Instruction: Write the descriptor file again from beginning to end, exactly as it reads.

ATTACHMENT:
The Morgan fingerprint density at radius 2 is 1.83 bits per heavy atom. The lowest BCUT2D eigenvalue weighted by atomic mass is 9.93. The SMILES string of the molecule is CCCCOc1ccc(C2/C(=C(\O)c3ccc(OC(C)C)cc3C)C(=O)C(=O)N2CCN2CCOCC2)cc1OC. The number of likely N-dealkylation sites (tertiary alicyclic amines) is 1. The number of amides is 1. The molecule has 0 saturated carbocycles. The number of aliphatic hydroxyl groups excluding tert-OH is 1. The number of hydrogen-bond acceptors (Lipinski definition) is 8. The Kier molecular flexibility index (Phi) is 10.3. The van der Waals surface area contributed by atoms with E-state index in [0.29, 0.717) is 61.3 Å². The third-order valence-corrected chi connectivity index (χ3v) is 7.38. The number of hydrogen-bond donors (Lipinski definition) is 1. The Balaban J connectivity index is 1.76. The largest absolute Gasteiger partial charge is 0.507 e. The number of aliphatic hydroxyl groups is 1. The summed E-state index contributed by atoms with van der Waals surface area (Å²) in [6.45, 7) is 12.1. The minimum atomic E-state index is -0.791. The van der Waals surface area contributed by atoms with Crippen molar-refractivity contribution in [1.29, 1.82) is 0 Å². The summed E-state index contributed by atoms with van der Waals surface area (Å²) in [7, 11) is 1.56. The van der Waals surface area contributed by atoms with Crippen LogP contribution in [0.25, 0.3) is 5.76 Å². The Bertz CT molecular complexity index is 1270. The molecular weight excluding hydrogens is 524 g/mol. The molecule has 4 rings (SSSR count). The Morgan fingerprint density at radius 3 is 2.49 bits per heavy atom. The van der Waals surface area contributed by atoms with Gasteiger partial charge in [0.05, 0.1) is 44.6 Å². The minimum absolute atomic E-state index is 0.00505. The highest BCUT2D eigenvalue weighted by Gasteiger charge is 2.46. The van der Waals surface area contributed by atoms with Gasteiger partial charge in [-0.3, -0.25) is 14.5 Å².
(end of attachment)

The Morgan fingerprint density at radius 2 is 1.83 bits per heavy atom. The lowest BCUT2D eigenvalue weighted by atomic mass is 9.93. The SMILES string of the molecule is CCCCOc1ccc(C2/C(=C(\O)c3ccc(OC(C)C)cc3C)C(=O)C(=O)N2CCN2CCOCC2)cc1OC. The number of likely N-dealkylation sites (tertiary alicyclic amines) is 1. The number of amides is 1. The molecule has 0 saturated carbocycles. The number of aliphatic hydroxyl groups excluding tert-OH is 1. The number of hydrogen-bond acceptors (Lipinski definition) is 8. The Kier molecular flexibility index (Phi) is 10.3. The van der Waals surface area contributed by atoms with E-state index in [0.29, 0.717) is 61.3 Å². The third-order valence-corrected chi connectivity index (χ3v) is 7.38. The number of hydrogen-bond donors (Lipinski definition) is 1. The Balaban J connectivity index is 1.76. The largest absolute Gasteiger partial charge is 0.507 e. The number of aliphatic hydroxyl groups is 1. The summed E-state index contributed by atoms with van der Waals surface area (Å²) in [6.45, 7) is 12.1. The minimum atomic E-state index is -0.791. The van der Waals surface area contributed by atoms with Crippen molar-refractivity contribution in [1.29, 1.82) is 0 Å². The summed E-state index contributed by atoms with van der Waals surface area (Å²) in [7, 11) is 1.56. The van der Waals surface area contributed by atoms with Crippen LogP contribution in [0.25, 0.3) is 5.76 Å². The Bertz CT molecular complexity index is 1270. The molecular weight excluding hydrogens is 524 g/mol. The molecule has 4 rings (SSSR count). The Morgan fingerprint density at radius 3 is 2.49 bits per heavy atom. The van der Waals surface area contributed by atoms with Gasteiger partial charge in [0.05, 0.1) is 44.6 Å². The minimum absolute atomic E-state index is 0.00505. The highest BCUT2D eigenvalue weighted by Gasteiger charge is 2.46. The van der Waals surface area contributed by atoms with Gasteiger partial charge in [-0.3, -0.25) is 14.5 Å².